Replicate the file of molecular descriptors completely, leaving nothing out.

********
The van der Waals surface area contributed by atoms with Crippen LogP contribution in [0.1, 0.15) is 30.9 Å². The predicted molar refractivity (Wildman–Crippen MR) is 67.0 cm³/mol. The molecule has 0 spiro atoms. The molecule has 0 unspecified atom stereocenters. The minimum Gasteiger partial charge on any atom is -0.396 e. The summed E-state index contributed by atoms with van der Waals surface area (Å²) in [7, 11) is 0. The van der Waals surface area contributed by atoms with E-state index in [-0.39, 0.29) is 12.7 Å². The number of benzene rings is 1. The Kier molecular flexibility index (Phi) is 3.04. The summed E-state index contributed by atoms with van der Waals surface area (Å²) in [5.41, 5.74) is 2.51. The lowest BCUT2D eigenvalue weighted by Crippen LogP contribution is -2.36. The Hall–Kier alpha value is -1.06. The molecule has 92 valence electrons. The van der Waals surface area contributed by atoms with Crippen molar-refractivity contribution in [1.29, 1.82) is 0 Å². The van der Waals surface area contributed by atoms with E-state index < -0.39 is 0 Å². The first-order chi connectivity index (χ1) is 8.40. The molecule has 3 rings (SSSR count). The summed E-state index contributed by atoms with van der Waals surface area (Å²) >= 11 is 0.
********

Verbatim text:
The van der Waals surface area contributed by atoms with Crippen LogP contribution in [0.1, 0.15) is 30.9 Å². The predicted molar refractivity (Wildman–Crippen MR) is 67.0 cm³/mol. The molecule has 0 spiro atoms. The molecule has 0 unspecified atom stereocenters. The minimum Gasteiger partial charge on any atom is -0.396 e. The summed E-state index contributed by atoms with van der Waals surface area (Å²) in [7, 11) is 0. The van der Waals surface area contributed by atoms with E-state index in [-0.39, 0.29) is 12.7 Å². The number of benzene rings is 1. The Kier molecular flexibility index (Phi) is 3.04. The summed E-state index contributed by atoms with van der Waals surface area (Å²) in [5.41, 5.74) is 2.51. The lowest BCUT2D eigenvalue weighted by Crippen LogP contribution is -2.36. The Hall–Kier alpha value is -1.06. The molecule has 92 valence electrons. The van der Waals surface area contributed by atoms with Crippen molar-refractivity contribution in [1.29, 1.82) is 0 Å². The van der Waals surface area contributed by atoms with E-state index < -0.39 is 0 Å². The first-order chi connectivity index (χ1) is 8.40. The molecule has 3 rings (SSSR count). The summed E-state index contributed by atoms with van der Waals surface area (Å²) >= 11 is 0.